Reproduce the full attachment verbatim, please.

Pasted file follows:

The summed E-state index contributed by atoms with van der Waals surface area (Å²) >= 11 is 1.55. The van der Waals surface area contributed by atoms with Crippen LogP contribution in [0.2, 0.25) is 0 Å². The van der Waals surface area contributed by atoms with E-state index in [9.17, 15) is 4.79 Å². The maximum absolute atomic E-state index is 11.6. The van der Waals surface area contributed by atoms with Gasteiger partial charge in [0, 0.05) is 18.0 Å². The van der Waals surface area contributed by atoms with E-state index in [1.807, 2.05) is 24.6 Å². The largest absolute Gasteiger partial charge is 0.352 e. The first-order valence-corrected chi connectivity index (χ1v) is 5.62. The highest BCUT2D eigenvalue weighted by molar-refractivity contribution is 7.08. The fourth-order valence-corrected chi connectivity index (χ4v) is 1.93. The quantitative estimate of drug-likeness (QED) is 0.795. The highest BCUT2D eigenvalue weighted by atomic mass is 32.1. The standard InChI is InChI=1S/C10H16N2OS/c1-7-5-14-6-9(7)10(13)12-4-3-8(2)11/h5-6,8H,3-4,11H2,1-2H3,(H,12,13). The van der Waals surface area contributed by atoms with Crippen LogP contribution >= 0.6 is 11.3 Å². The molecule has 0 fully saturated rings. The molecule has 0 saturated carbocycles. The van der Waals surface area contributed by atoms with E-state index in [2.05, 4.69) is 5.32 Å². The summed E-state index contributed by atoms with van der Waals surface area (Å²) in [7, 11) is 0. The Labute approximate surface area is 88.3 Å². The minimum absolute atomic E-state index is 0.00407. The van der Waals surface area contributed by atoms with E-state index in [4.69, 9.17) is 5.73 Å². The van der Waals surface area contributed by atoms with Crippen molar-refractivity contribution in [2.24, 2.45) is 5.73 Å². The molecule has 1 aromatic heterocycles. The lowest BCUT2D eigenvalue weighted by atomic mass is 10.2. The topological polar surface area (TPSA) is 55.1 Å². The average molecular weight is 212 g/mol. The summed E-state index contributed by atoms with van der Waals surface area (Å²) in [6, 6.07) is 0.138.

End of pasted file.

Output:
The summed E-state index contributed by atoms with van der Waals surface area (Å²) >= 11 is 1.55. The van der Waals surface area contributed by atoms with Crippen LogP contribution in [0.2, 0.25) is 0 Å². The van der Waals surface area contributed by atoms with E-state index in [9.17, 15) is 4.79 Å². The maximum absolute atomic E-state index is 11.6. The van der Waals surface area contributed by atoms with Gasteiger partial charge in [0, 0.05) is 18.0 Å². The van der Waals surface area contributed by atoms with E-state index in [1.807, 2.05) is 24.6 Å². The largest absolute Gasteiger partial charge is 0.352 e. The first-order valence-corrected chi connectivity index (χ1v) is 5.62. The highest BCUT2D eigenvalue weighted by molar-refractivity contribution is 7.08. The fourth-order valence-corrected chi connectivity index (χ4v) is 1.93. The quantitative estimate of drug-likeness (QED) is 0.795. The highest BCUT2D eigenvalue weighted by atomic mass is 32.1. The standard InChI is InChI=1S/C10H16N2OS/c1-7-5-14-6-9(7)10(13)12-4-3-8(2)11/h5-6,8H,3-4,11H2,1-2H3,(H,12,13). The van der Waals surface area contributed by atoms with Crippen LogP contribution >= 0.6 is 11.3 Å². The molecule has 0 fully saturated rings. The molecule has 0 saturated carbocycles. The van der Waals surface area contributed by atoms with E-state index in [2.05, 4.69) is 5.32 Å². The summed E-state index contributed by atoms with van der Waals surface area (Å²) in [7, 11) is 0. The Labute approximate surface area is 88.3 Å². The minimum absolute atomic E-state index is 0.00407. The van der Waals surface area contributed by atoms with E-state index in [4.69, 9.17) is 5.73 Å². The van der Waals surface area contributed by atoms with Crippen molar-refractivity contribution in [2.24, 2.45) is 5.73 Å². The molecule has 1 aromatic heterocycles. The lowest BCUT2D eigenvalue weighted by atomic mass is 10.2. The topological polar surface area (TPSA) is 55.1 Å². The average molecular weight is 212 g/mol. The summed E-state index contributed by atoms with van der Waals surface area (Å²) in [6, 6.07) is 0.138.